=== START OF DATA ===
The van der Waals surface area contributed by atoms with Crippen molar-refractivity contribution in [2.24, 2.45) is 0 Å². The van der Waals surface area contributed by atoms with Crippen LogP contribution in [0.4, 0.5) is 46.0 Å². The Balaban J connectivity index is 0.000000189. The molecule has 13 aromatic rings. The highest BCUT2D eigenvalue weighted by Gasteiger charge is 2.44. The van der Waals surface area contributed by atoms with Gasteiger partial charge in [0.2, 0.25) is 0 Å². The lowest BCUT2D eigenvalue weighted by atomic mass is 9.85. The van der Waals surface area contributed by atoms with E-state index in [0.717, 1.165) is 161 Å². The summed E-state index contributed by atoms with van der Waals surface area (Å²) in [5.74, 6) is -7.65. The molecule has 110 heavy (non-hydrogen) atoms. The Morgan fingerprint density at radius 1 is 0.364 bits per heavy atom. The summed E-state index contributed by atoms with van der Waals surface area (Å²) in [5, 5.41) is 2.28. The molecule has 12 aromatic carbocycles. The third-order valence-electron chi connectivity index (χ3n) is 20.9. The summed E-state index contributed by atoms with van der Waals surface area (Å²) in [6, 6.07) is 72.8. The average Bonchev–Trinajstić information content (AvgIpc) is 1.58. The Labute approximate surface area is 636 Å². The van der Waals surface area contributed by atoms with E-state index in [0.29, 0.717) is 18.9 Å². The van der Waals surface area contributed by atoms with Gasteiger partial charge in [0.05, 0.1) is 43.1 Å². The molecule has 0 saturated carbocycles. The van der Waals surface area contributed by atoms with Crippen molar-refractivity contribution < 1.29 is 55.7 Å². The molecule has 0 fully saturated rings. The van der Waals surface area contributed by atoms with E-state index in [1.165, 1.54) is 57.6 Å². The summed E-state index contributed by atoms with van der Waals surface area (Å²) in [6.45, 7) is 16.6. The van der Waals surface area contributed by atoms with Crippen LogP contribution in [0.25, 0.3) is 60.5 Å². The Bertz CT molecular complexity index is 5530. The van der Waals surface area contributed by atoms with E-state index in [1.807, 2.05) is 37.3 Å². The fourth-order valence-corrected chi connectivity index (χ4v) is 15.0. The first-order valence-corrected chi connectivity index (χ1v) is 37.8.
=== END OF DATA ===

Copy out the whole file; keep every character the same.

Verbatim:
The van der Waals surface area contributed by atoms with Crippen molar-refractivity contribution in [2.24, 2.45) is 0 Å². The van der Waals surface area contributed by atoms with Crippen LogP contribution in [0.4, 0.5) is 46.0 Å². The Balaban J connectivity index is 0.000000189. The molecule has 13 aromatic rings. The highest BCUT2D eigenvalue weighted by Gasteiger charge is 2.44. The van der Waals surface area contributed by atoms with Gasteiger partial charge in [0.2, 0.25) is 0 Å². The lowest BCUT2D eigenvalue weighted by atomic mass is 9.85. The van der Waals surface area contributed by atoms with E-state index in [0.717, 1.165) is 161 Å². The summed E-state index contributed by atoms with van der Waals surface area (Å²) in [5.74, 6) is -7.65. The molecule has 110 heavy (non-hydrogen) atoms. The Morgan fingerprint density at radius 1 is 0.364 bits per heavy atom. The summed E-state index contributed by atoms with van der Waals surface area (Å²) in [5, 5.41) is 2.28. The molecule has 12 aromatic carbocycles. The third-order valence-electron chi connectivity index (χ3n) is 20.9. The summed E-state index contributed by atoms with van der Waals surface area (Å²) in [6, 6.07) is 72.8. The average Bonchev–Trinajstić information content (AvgIpc) is 1.58. The Labute approximate surface area is 636 Å². The van der Waals surface area contributed by atoms with E-state index in [0.29, 0.717) is 18.9 Å². The van der Waals surface area contributed by atoms with Gasteiger partial charge in [0.05, 0.1) is 43.1 Å². The molecule has 0 saturated carbocycles. The van der Waals surface area contributed by atoms with Crippen molar-refractivity contribution < 1.29 is 55.7 Å². The molecule has 0 fully saturated rings. The van der Waals surface area contributed by atoms with E-state index in [1.165, 1.54) is 57.6 Å². The summed E-state index contributed by atoms with van der Waals surface area (Å²) in [6.45, 7) is 16.6. The van der Waals surface area contributed by atoms with Crippen LogP contribution in [0.25, 0.3) is 60.5 Å². The Bertz CT molecular complexity index is 5530. The van der Waals surface area contributed by atoms with E-state index in [1.807, 2.05) is 37.3 Å². The fourth-order valence-corrected chi connectivity index (χ4v) is 15.0. The first-order valence-corrected chi connectivity index (χ1v) is 37.8.